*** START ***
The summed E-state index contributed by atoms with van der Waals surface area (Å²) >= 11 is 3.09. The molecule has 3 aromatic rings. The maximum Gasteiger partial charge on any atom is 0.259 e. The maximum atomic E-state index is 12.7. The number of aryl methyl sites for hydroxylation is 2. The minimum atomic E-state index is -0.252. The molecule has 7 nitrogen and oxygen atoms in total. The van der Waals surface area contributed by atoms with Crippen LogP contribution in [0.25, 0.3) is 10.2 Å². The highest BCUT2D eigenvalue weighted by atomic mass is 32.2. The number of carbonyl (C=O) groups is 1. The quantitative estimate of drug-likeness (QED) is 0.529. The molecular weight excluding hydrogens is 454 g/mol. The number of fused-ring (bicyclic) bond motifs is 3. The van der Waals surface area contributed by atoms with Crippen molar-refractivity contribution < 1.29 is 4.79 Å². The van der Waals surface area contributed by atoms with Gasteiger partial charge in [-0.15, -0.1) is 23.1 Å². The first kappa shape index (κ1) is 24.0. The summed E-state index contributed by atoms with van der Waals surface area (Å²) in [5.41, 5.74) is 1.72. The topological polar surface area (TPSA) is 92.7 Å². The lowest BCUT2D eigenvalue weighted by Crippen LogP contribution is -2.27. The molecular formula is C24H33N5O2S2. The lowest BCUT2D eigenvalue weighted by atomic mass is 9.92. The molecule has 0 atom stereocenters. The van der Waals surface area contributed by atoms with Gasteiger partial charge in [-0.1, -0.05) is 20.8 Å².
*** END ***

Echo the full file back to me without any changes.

The summed E-state index contributed by atoms with van der Waals surface area (Å²) >= 11 is 3.09. The molecule has 3 aromatic rings. The maximum Gasteiger partial charge on any atom is 0.259 e. The maximum atomic E-state index is 12.7. The number of aryl methyl sites for hydroxylation is 2. The minimum atomic E-state index is -0.252. The molecule has 7 nitrogen and oxygen atoms in total. The van der Waals surface area contributed by atoms with Crippen LogP contribution in [0.25, 0.3) is 10.2 Å². The highest BCUT2D eigenvalue weighted by atomic mass is 32.2. The number of carbonyl (C=O) groups is 1. The quantitative estimate of drug-likeness (QED) is 0.529. The molecular weight excluding hydrogens is 454 g/mol. The number of fused-ring (bicyclic) bond motifs is 3. The van der Waals surface area contributed by atoms with Crippen molar-refractivity contribution < 1.29 is 4.79 Å². The van der Waals surface area contributed by atoms with Gasteiger partial charge in [-0.15, -0.1) is 23.1 Å². The first kappa shape index (κ1) is 24.0. The summed E-state index contributed by atoms with van der Waals surface area (Å²) in [5.41, 5.74) is 1.72. The topological polar surface area (TPSA) is 92.7 Å². The lowest BCUT2D eigenvalue weighted by Crippen LogP contribution is -2.27. The molecular formula is C24H33N5O2S2. The lowest BCUT2D eigenvalue weighted by atomic mass is 9.92. The molecule has 0 atom stereocenters. The van der Waals surface area contributed by atoms with Gasteiger partial charge in [-0.1, -0.05) is 20.8 Å².